Imagine being arrested for shoplifting at age 16 – only to be charged and sent to prison with adults twice your age.
Sound like cruel and unusual punishment? And a vicious cycle that’s bad for public safety?
It does to us, too – although this is exactly what New York is doing.
Right now, the home of the Big Apple is one of only two states — the other being North Carolina — that automatically treats all 16 and 17-year olds as adults for all crimes, regardless of the level of seriousness.
This is particularly devastating for an alarming number of minority youth. Of the almost 50,000 16 and 17-year olds arrested in New York each year, 70 percent of them are Black and Latino. The vast majority of these teens are often cuffed over a misdemeanor as small as being caught with a small bag of marijuana.
Alarmingly the system is also claiming our children younger and younger: each year more than 600 children aged 13 to 15 are prosecuted in adult criminal courts. That’s right, in a country where a kid can’t even legally watch an R-rated movie without an adult present, New York is forcing those children who make mistakes to bunk with hardened criminals doing time for armed robbery, murder and rape.
Having worked extensively with this already deeply vulnerable population – many of them teens with learning disabilities, histories of poverty, abuse and neglect – we can say with 100 percent certainty that adult prison is not the answer.
In addition to feeding the highly discriminatory school-to-prison pipeline — which destroys the hopes and dreams of generations to come — research shows that charging our children as adults is a worse “cure” than the disease itself.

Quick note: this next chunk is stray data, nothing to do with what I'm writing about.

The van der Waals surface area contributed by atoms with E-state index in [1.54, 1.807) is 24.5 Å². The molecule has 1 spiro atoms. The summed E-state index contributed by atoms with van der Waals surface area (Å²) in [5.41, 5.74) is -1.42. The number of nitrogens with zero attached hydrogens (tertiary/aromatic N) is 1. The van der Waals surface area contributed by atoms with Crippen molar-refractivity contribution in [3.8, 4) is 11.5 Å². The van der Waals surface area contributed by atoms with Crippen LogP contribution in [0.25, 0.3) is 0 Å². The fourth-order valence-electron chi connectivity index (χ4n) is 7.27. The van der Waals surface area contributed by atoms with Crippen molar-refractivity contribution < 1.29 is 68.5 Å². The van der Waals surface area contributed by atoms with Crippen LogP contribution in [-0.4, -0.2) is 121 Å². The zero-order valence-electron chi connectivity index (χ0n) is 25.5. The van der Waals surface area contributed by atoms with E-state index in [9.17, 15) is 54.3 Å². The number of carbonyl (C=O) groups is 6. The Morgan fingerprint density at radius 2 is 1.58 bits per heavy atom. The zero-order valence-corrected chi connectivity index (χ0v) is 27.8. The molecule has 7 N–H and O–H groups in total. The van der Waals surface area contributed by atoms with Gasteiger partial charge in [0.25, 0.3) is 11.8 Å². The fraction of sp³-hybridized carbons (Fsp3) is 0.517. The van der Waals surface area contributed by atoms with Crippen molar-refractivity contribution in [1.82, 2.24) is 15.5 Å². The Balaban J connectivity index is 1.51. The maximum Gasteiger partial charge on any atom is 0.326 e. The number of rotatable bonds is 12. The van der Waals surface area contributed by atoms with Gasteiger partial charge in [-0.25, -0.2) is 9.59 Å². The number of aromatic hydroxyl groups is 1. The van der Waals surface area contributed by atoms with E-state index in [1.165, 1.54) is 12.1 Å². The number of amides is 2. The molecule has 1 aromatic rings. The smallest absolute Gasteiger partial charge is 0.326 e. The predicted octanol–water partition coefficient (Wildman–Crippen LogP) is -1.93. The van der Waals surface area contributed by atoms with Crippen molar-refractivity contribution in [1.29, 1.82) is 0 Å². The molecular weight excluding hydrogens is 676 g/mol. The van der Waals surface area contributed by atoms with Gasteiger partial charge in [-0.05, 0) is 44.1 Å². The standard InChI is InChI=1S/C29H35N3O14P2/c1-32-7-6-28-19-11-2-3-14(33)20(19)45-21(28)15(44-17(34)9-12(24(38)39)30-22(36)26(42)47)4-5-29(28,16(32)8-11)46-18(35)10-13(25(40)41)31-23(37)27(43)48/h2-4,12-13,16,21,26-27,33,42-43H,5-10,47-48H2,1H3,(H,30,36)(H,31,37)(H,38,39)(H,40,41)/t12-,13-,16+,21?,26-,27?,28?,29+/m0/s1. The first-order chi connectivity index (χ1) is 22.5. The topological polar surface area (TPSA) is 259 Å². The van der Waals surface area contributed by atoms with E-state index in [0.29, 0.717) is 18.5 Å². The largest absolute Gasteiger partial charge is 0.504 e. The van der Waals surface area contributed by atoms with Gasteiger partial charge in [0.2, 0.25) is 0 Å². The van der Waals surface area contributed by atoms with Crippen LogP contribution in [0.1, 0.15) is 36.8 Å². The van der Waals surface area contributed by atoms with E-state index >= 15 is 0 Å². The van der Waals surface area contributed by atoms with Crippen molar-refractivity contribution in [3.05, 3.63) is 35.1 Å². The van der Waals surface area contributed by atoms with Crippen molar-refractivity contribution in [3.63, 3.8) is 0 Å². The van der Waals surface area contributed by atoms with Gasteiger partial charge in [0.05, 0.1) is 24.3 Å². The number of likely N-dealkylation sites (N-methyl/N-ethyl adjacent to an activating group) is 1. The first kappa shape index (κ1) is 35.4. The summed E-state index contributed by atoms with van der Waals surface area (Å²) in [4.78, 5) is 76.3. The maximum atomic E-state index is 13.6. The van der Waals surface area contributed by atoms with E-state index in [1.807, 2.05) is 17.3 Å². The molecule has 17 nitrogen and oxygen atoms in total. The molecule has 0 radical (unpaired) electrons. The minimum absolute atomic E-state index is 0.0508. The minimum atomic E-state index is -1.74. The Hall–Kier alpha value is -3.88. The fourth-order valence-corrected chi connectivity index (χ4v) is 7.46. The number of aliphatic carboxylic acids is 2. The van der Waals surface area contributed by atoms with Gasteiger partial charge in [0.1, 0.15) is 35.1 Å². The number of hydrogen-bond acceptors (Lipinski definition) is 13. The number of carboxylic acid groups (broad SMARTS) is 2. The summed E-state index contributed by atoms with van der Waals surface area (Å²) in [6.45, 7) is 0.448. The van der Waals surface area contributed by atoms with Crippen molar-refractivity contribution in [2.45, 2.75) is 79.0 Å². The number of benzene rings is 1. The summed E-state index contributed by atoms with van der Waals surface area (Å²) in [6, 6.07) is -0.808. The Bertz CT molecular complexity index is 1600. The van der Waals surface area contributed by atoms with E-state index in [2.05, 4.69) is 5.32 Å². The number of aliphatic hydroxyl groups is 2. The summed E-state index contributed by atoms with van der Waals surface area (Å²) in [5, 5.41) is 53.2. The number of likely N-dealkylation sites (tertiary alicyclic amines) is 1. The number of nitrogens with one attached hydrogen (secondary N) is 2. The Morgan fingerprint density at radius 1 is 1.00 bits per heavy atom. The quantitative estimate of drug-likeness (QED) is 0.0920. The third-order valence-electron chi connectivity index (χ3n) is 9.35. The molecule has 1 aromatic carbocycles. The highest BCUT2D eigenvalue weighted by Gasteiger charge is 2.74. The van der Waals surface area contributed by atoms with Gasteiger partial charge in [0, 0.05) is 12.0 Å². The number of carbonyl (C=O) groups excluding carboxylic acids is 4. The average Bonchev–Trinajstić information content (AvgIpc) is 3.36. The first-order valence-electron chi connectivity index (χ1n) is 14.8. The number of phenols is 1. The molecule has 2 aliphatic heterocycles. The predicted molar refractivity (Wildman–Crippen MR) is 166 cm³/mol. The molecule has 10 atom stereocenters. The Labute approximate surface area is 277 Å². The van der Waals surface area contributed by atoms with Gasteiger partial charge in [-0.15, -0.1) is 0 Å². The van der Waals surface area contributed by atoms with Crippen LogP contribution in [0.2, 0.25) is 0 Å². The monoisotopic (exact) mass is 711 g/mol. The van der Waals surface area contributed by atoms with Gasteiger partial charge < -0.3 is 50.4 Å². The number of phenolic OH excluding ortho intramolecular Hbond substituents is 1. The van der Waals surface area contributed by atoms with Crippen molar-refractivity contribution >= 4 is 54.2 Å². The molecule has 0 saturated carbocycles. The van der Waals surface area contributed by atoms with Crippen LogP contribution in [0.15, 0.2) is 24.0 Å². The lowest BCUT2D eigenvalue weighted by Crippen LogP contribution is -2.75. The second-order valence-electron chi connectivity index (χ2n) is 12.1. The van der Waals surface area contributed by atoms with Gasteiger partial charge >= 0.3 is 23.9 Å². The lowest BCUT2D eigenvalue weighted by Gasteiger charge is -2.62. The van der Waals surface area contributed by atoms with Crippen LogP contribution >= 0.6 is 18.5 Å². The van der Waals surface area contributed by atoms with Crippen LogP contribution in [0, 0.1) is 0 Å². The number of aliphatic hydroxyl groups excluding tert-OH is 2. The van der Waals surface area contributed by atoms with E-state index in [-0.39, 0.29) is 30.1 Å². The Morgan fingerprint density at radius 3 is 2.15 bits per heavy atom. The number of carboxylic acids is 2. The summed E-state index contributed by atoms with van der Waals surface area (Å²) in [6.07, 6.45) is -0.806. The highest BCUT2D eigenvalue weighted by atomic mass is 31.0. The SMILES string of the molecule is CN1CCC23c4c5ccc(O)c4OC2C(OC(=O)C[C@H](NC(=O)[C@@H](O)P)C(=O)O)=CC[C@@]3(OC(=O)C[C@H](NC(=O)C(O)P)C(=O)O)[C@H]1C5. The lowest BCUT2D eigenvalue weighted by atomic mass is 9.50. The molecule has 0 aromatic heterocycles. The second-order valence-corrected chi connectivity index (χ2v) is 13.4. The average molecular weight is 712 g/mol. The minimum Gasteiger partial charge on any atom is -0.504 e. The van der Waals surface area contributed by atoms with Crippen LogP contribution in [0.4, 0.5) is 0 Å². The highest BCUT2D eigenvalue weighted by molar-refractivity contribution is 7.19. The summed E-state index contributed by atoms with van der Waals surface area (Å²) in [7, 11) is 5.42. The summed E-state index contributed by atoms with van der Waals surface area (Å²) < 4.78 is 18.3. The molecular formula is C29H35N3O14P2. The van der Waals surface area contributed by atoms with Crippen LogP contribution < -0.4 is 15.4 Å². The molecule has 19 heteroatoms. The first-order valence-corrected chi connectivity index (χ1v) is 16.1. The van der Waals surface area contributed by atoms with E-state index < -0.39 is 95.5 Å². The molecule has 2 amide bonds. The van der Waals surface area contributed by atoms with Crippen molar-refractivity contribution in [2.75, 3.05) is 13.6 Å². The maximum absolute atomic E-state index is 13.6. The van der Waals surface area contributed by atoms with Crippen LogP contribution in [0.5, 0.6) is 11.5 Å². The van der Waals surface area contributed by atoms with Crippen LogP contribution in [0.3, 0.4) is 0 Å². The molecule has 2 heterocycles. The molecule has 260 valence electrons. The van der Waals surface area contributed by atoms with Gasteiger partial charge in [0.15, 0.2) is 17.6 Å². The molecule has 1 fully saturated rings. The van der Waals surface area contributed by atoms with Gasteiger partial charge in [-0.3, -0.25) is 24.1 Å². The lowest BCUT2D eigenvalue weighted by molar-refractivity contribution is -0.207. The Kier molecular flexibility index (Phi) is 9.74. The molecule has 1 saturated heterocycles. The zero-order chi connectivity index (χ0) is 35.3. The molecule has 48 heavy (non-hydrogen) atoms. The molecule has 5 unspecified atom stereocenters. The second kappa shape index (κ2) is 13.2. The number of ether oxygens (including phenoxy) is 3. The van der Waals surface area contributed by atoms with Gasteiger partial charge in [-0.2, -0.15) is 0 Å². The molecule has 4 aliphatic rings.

Kids shuttled through a system designed for grown-ups, for instance, are 34 percent more likely to re-offend.
Disturbingly, the policy also sets thousands of teens a year– SOME OF THEM FIRST TIME OFFENDERS — up for soul-crushing abuse. For instance, kids in prisons are twice as likely to be victims of violence, face the highest risk of sexual assault and are nearly 50 percent more likely than an adult to be attacked with a weapon than kids in juvenile facilities. Unable to cope with all of this, many end up in solitary confinement, which only helps to shatter already fragile states of mind. It’s the reason why teen inmates are, tragically, 36 times more likely to commit suicide in an adult prison than in a juvenile facility.
But there is a solution to move us in the right direction: raise the age of criminal responsibility to 18. Don’t send children – children — in to do time in adult prisons.
Instead, hold them accountable in a system where they’re far more likely to receive an academic or vocational education; participate in treatment programs that address violent behavior; get treatment for substance abuse and mental health problems as well as medical care and, when necessary, be incarcerated with other youth instead of adults.
That is why, we are asking that Governor Cuomo and the state legislature continue the work they started to reform our youth justice system, and overhaul its current policy as it relates to our teens. They should Raise the Age and bring New York into line with 48 out of 50 states in this country. For more information and to get involved visit www.RaiseTheAgeNY.com or follow us on Twitter @RaiseTheAgeNY.
Marvin Bing is a New York based organizer focused on Juvenile Justice, Child Welfare, Racial profiling, and school justice issues. You can follow him on twitter @MarvinBing
Tamika Mallory is a Nationally recognized civil rights activist around Gun Violence, Women Issues, and Black Male achievement. You can follow her on twitter @TamikadMallory